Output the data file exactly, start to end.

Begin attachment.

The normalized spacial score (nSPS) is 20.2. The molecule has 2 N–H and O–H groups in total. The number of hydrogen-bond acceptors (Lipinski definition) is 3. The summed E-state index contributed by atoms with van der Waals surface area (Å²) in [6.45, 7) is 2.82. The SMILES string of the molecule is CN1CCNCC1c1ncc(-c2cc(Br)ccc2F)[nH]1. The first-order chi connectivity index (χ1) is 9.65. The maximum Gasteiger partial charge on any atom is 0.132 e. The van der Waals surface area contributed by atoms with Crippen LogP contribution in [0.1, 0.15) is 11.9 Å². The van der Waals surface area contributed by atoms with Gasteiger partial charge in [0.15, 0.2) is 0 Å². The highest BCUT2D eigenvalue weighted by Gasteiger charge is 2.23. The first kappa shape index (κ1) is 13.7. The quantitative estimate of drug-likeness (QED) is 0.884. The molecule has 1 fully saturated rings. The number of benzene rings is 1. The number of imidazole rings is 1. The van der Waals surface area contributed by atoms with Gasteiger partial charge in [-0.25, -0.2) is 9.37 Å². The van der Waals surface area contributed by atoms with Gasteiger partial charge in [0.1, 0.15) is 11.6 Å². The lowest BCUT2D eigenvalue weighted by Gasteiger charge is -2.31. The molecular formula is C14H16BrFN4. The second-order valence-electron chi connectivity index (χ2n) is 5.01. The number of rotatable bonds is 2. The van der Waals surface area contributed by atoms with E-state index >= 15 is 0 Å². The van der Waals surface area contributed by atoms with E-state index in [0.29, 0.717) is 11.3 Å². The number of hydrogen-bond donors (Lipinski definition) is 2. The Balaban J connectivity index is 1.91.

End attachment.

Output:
The normalized spacial score (nSPS) is 20.2. The molecule has 2 N–H and O–H groups in total. The number of hydrogen-bond acceptors (Lipinski definition) is 3. The summed E-state index contributed by atoms with van der Waals surface area (Å²) in [6.45, 7) is 2.82. The SMILES string of the molecule is CN1CCNCC1c1ncc(-c2cc(Br)ccc2F)[nH]1. The first-order chi connectivity index (χ1) is 9.65. The maximum Gasteiger partial charge on any atom is 0.132 e. The van der Waals surface area contributed by atoms with Crippen LogP contribution in [0.1, 0.15) is 11.9 Å². The van der Waals surface area contributed by atoms with Gasteiger partial charge in [0.15, 0.2) is 0 Å². The highest BCUT2D eigenvalue weighted by Gasteiger charge is 2.23. The first kappa shape index (κ1) is 13.7. The quantitative estimate of drug-likeness (QED) is 0.884. The molecule has 1 fully saturated rings. The number of benzene rings is 1. The number of imidazole rings is 1. The van der Waals surface area contributed by atoms with Gasteiger partial charge in [-0.25, -0.2) is 9.37 Å². The van der Waals surface area contributed by atoms with Gasteiger partial charge in [0.1, 0.15) is 11.6 Å². The lowest BCUT2D eigenvalue weighted by Gasteiger charge is -2.31. The molecular formula is C14H16BrFN4. The second-order valence-electron chi connectivity index (χ2n) is 5.01. The number of rotatable bonds is 2. The van der Waals surface area contributed by atoms with E-state index >= 15 is 0 Å². The van der Waals surface area contributed by atoms with E-state index in [0.29, 0.717) is 11.3 Å². The number of hydrogen-bond donors (Lipinski definition) is 2. The Balaban J connectivity index is 1.91.